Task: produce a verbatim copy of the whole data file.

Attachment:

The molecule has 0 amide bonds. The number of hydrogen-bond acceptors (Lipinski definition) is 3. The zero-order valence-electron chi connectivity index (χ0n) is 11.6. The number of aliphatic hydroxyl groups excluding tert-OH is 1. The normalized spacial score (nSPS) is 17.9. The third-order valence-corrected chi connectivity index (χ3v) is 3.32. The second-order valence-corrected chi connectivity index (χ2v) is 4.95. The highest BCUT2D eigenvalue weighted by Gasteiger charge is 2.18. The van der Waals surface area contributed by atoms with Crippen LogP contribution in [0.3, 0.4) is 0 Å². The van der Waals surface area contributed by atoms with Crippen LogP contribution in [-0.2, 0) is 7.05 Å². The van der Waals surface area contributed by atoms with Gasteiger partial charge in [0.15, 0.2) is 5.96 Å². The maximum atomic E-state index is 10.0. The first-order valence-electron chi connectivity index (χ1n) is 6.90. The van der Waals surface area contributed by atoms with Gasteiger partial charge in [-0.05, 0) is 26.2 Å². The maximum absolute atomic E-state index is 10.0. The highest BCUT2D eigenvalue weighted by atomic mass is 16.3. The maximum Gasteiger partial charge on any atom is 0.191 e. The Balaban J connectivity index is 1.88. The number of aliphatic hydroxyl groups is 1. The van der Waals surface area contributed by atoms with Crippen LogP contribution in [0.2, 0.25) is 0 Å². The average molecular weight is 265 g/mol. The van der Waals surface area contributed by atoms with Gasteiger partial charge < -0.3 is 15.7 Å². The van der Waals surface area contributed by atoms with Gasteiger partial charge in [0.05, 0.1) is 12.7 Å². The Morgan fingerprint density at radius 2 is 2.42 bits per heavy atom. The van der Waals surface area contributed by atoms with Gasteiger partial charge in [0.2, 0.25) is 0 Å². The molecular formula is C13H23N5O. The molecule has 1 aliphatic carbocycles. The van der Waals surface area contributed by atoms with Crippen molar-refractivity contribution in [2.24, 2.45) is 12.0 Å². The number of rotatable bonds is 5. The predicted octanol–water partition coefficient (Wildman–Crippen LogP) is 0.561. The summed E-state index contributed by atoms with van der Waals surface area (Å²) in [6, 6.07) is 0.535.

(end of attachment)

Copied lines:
The molecule has 0 amide bonds. The number of hydrogen-bond acceptors (Lipinski definition) is 3. The zero-order valence-electron chi connectivity index (χ0n) is 11.6. The number of aliphatic hydroxyl groups excluding tert-OH is 1. The normalized spacial score (nSPS) is 17.9. The third-order valence-corrected chi connectivity index (χ3v) is 3.32. The second-order valence-corrected chi connectivity index (χ2v) is 4.95. The highest BCUT2D eigenvalue weighted by Gasteiger charge is 2.18. The van der Waals surface area contributed by atoms with Crippen LogP contribution in [0.3, 0.4) is 0 Å². The van der Waals surface area contributed by atoms with Crippen LogP contribution in [-0.2, 0) is 7.05 Å². The van der Waals surface area contributed by atoms with Gasteiger partial charge in [0.15, 0.2) is 5.96 Å². The maximum atomic E-state index is 10.0. The first-order valence-electron chi connectivity index (χ1n) is 6.90. The van der Waals surface area contributed by atoms with Gasteiger partial charge in [-0.05, 0) is 26.2 Å². The maximum absolute atomic E-state index is 10.0. The highest BCUT2D eigenvalue weighted by atomic mass is 16.3. The maximum Gasteiger partial charge on any atom is 0.191 e. The Balaban J connectivity index is 1.88. The number of aliphatic hydroxyl groups is 1. The van der Waals surface area contributed by atoms with Crippen LogP contribution in [0.2, 0.25) is 0 Å². The average molecular weight is 265 g/mol. The van der Waals surface area contributed by atoms with Gasteiger partial charge < -0.3 is 15.7 Å². The van der Waals surface area contributed by atoms with Gasteiger partial charge in [0.05, 0.1) is 12.7 Å². The Morgan fingerprint density at radius 2 is 2.42 bits per heavy atom. The van der Waals surface area contributed by atoms with Gasteiger partial charge in [0.2, 0.25) is 0 Å². The molecular formula is C13H23N5O. The molecule has 1 aliphatic carbocycles. The van der Waals surface area contributed by atoms with Crippen molar-refractivity contribution in [2.24, 2.45) is 12.0 Å². The number of rotatable bonds is 5. The predicted octanol–water partition coefficient (Wildman–Crippen LogP) is 0.561. The summed E-state index contributed by atoms with van der Waals surface area (Å²) in [6, 6.07) is 0.535.